I put off making any decisions about my loans and instead decided to focus on finding a better job.  I didn’t know much about personal finance at that time, but I did know that I couldn’t pay off $75,000 of student loan debt with a $30,000 annual gross income – while living in an area with a relatively high cost of living.

My First “Aha” Moment: Debt is Always Bad

I landed a job with a significant raise, and my husband and I decided to start looking for a home.  When we ran the numbers, we realized that buying a home (or even renting an apartment) at this point would be a very bad idea.  We would be living to paycheck to paycheck.  We would have no savings.  If any unexpected expenses came up, we would put them on a credit card.  We could easily end up trapped in an endless cycle of debt.

Even with our increased income, we were still buried in student loans.  The truth is, with the amount of debt I have, I would need to be making well into the six figures for my student loans to not be an enormous burden.  This was my “aha” moment.  This was when I realized that even if I somehow managed to find another new job that paid double my current income – it still wouldn’t be enough.

We were drowning.  The only way to get out was to pay off the loans as quickly as possible.  We came up with a plan to pay our loans off by 2018.  This plan requires us to live with my parents, drive 15 year old cars, pick up freelance work on the side, and live an extremely frugal lifestyle.

It’s not easy, but it will be worth it.  In a few years, we’ll be able to buy a home.  With the student loans gone (or at least much lower), we’ll have more wiggle room in our budget.  We’ll be able to have emergency savings.  We’ll be able to save for retirement.  We can choose to pay our mortgage off early if we decide to.  We won’t have to live paycheck to paycheck.  We won’t be trapped in debt forever.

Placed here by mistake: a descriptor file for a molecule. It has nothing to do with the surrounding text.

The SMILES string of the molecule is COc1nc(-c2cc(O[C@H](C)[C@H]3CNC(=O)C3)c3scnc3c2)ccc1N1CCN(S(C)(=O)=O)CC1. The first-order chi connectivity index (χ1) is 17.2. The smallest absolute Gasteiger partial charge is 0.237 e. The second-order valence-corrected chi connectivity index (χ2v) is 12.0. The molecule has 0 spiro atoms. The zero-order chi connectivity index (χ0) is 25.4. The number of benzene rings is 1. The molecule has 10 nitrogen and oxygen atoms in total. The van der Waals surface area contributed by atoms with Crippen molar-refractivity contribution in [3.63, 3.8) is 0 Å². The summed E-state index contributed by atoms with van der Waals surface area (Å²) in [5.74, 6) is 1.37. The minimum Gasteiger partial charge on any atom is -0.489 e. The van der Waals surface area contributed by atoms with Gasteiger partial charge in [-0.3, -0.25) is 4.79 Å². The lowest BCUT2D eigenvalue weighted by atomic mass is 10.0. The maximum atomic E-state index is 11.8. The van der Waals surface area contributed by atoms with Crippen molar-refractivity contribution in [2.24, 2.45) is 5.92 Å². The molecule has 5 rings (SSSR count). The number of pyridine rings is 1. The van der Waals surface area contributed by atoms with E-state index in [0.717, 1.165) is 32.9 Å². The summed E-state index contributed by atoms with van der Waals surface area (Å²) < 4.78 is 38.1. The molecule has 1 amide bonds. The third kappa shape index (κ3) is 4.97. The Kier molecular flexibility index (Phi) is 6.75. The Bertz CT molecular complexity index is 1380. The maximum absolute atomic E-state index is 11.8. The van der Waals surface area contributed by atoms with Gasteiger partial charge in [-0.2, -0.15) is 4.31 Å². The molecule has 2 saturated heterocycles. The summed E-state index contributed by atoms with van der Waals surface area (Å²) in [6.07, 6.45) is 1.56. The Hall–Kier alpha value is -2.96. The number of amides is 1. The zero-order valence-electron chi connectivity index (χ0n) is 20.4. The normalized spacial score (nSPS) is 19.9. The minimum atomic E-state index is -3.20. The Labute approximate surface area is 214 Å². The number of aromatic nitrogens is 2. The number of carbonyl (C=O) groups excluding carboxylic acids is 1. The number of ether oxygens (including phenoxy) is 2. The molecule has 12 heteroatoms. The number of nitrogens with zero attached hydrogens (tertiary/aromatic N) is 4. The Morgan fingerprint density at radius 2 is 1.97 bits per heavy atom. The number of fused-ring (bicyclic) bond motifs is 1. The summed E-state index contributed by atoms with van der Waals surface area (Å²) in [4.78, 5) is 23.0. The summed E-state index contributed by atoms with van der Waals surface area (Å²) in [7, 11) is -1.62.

My Second “Aha” Moment: Minimalism

After we made the decision to do the debt snowball on our student loans, I started reading more and more about personal finance.  It was during this time that I had my second “aha” moment.  I had always liked the idea of minimalism but I don’t think I had truly understood it.  I saw it simply as a type of decor – I liked the sleek, clutter-free design.  In the past, I hadn’t really thought about it on a deeper level.  The more I read, the more it began to appeal to me.

Why do we attribute so much value to having all of the “right” things – why do I need the latest iPhone, or a FitBit, or a Kate Spade purse?  Why have I always been concerned with being “successful”?  Why do I need to have more than my parents had, as if there was anything wrong with their life?  We always had enough.

Since I’ve started my journey toward paying off massive debt, I’ve re-evaluated how I define success.  I no longer define success as living in a big house with a pool and a three car garage.  I don’t think success means carrying designer purses or wearing $200 jeans.  Truthfully, those people who seem to “have it all” are often buried in debt because they’re trying to pretend that they are more “successful” than they actually are.

To me, “success” is no longer tied to material objects or a particular salary.  My new version of “success” is living a debt-free life.  Living without debt gives you freedom – the freedom to live your life how you choose.  When you aren’t tied down by payments, you can live your life on your terms.  After being buried in massive debt, I see how valuable that is.

Freedom is more important than living in a huge house, driving a fancy car, or buying all of the latest gadgets.  “Success” is not something that can always be easily seen.

“Success” is living a life that feels good on the inside – not just one that looks good on the outside.